A few corporations are tearng apart our world while handing us scraps, and yet we love them. This is one of those articles to ignore, but it had a few words worth sharing.
the tech industry is decimating the rest of the planet’s wealth and stability.
Its companies — especially the Frightful Five of Apple, Amazon, Google, Facebook and Microsoft, which employ a select and privileged few — look poised to systematically gut much of the rest of the economy. And while Silicon Valley’s technologies could vastly improve our lives, we are now learning that they may also destabilize great portions of the social fabric — letting outsiders wreak havoc on our elections, fostering distrust and conspiracy theories in the media, sowing ever-greater levels of inequality, and cementing a level of corporate control over culture and society unseen since the days of the Robber Barons.
Should the Middle Class Invest in Risky Tech Start-Ups? https://nyti.ms/2yrOwLi
Monopolization is killing Silicon Valley. It’s time to break up some of the big guys and jump start some innovation.
The staff here is not usually a fan of legal action as means to problem solving, but this fella seems to be on to something.
The abysmal state of consumer rights and especially the right to privacy when it comes to personal data screams for a solution. Government is too interested in pleasing corporations before the electorate to solve this one.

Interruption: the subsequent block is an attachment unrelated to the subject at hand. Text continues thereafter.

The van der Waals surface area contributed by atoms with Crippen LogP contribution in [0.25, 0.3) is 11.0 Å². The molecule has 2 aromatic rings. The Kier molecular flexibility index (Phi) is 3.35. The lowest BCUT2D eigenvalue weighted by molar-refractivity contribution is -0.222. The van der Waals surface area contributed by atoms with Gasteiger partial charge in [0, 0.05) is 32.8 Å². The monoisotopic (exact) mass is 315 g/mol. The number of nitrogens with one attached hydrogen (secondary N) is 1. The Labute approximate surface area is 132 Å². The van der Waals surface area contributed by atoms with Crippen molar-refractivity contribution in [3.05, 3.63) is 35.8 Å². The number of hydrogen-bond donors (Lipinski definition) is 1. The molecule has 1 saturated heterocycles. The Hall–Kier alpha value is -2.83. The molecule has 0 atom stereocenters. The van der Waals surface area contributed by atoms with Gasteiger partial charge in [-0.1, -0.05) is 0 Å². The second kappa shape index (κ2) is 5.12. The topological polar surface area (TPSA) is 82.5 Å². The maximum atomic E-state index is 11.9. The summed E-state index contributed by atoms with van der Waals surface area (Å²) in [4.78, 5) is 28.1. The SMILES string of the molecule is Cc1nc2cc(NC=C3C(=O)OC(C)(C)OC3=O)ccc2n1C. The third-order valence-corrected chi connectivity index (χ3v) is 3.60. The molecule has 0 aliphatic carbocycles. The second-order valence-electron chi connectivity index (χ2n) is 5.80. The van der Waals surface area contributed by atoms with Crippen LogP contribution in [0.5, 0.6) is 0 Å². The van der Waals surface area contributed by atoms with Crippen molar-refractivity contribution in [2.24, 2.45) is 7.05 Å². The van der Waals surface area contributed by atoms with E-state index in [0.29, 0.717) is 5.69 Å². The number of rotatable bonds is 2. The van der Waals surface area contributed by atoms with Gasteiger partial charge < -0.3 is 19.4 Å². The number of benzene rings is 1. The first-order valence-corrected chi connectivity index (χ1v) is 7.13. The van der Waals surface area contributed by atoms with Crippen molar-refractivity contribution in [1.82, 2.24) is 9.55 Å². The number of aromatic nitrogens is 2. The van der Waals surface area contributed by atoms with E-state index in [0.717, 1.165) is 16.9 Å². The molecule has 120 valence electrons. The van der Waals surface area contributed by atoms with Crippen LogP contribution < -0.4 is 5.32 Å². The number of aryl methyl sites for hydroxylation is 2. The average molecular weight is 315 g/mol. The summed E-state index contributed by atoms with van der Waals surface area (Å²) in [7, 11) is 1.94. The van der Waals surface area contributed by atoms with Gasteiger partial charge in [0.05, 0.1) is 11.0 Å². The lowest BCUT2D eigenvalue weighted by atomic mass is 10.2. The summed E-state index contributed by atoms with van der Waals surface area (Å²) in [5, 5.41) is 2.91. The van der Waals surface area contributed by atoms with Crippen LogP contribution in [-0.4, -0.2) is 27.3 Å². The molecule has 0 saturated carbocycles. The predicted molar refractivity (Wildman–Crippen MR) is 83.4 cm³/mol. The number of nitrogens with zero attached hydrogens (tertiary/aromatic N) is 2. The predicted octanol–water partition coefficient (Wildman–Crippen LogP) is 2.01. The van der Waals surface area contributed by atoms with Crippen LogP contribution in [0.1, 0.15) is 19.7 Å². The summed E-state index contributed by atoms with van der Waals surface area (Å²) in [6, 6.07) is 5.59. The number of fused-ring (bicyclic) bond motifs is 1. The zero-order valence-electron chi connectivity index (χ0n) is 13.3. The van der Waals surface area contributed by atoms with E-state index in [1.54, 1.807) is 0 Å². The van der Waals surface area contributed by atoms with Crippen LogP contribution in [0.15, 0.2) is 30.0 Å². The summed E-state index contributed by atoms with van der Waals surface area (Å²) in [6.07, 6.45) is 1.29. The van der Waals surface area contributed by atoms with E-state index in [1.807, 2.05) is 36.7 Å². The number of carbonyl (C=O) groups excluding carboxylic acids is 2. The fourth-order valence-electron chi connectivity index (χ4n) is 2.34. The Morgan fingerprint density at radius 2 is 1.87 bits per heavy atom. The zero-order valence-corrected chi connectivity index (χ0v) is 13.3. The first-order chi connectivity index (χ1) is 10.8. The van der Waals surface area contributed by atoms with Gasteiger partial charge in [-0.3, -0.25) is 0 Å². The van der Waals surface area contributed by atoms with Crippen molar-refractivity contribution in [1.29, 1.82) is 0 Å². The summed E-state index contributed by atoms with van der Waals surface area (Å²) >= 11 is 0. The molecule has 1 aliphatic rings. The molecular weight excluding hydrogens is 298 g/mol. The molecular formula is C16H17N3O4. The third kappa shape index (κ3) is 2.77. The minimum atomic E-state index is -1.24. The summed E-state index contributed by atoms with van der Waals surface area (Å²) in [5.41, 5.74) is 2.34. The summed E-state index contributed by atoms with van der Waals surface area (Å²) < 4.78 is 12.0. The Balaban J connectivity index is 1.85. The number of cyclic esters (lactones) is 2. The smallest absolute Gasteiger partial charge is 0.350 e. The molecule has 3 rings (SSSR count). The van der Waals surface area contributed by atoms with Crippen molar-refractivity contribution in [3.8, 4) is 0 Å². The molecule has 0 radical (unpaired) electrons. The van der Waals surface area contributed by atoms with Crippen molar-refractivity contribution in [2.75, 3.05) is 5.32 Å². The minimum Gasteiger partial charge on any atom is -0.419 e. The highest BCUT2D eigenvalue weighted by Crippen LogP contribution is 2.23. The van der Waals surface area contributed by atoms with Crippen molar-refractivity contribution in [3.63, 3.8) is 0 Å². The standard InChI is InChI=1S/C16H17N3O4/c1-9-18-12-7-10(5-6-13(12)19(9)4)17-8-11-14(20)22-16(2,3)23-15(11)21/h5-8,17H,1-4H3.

Enter the dreaded class action lawsuit. A Chicago firm has specialized for years in bringing class action suits to force companies to change their data gathering practices and respect personal data. Its obviously financially motivated and for the most part the tactics it uses are not admirable methods of change, but they seem to be effective. This firm is following the Silicon Valley M.O. of the moment: disruption. They’re disrupting the Silicon Valley practice trading personal data for piles of cash. Silicon Valley should laud them for their creativity.
Everyone loves Uber and the taxi industry needed reform and disruption, but they’re a negative disruption which will ultimately be seen as a vehicle for indentured servitude and low quality service. They may ultimately be lauded for bringing about positive change, but their methods will be looked down upon. Ditto for these lawyers. We need disruption in the data gathering biz, especially disruption favoring consumers and privacy. We may not like the method, but we will be appreciative of the results.